When Your Child is Being Bullied
When Your Child is Being Bullied. What do you do? One in every three children is involved in bullying as a perpetrator, victim, or both. Those that are not directly involved often witness others being bullied on a regular basis. Bullying happens to all races, genders, grades, and socio-economic sectors.
Research shows that approximately half of all children bullied never talk to their parents about it. This can be due to fear of retaliation, shame, or the belief that no one will be able to do anything about it. It is important to develop a relationship with your child so they feel safe telling you about their experience with bullying.
Healthy family relationships can help ease the pain and strife a child faces when they are bullied. Children need to feel safe telling their parents or siblings, and need to know that parents, teachers, coaches, and other individuals in authority will help them.
When Your Child is Being Bullied consider these suggestions to help eliminate the bullying your child faces.
Talk with your children about their day.
Inquire about their fellow students and friends. Gain insight to the inner workings of the classroom.
Research shows that 67% of bullying happens when adults are not present.
This can be during recess, lunch, in hallways, and the bus. Volunteering on occasion can give you the insight you need to determine how your child is being treated and treating others.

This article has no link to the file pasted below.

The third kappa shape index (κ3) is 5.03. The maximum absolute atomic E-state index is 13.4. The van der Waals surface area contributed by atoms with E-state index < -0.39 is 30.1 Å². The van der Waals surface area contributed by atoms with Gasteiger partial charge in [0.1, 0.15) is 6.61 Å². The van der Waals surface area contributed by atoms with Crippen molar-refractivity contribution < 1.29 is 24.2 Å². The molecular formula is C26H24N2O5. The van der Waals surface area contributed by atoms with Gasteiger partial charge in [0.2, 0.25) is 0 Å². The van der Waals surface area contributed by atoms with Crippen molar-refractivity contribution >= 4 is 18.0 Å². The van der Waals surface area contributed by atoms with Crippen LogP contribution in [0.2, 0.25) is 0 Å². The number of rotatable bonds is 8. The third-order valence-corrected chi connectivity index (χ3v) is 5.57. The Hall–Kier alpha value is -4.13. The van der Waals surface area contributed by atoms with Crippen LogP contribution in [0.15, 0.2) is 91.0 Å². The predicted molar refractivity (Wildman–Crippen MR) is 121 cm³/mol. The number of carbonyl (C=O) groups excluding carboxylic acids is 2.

Lead by example.
Children exhibit behavior with which they are familiar, emulating their parents kindness, or on the other hand, their parents’ bullying or aggressive tendencies.
Be aware of the signs a child exhibits when they are the subject of a bully’s aggression.
- Personal belongings are lost and the child can’t explain where they are or how they lost them.
- Common complaints of headaches or stomachaches, especially when children are getting ready for school or school-related activities where they may come in contact with the bully
- Avoidance of recess or school activities, or requesting to go to the nurse/bathroom too often
- Frequent tardiness or requests to get to school very early
Many schools adopt policies that aren’t effective. Discuss the school’s bullying policies, and what educational programs the school participates in to combat bullying.
When Your Child is Being Bullied make it clear to your children that bullying will not be tolerated in your household. Explain that it is not acceptable for them to bully, be bullied, or to stand idly by watching. While children are often afraid to stop a bully, most bullies will stop bullying when they hear other children telling them to stop, especially if they are within earshot of an adult. Give your child the confidence to speak up if they see someone bullying another child.
Lastly, keep in mind that principals, teachers, and coaches are unable to help if they don’t know there’s a problem. Contact your child’s principal, teacher or coach and ask how your child is doing in class/sporting activities. If you suspect your child is being bullied, inform them of your suspicions, and ask them to monitor the situation and report their findings.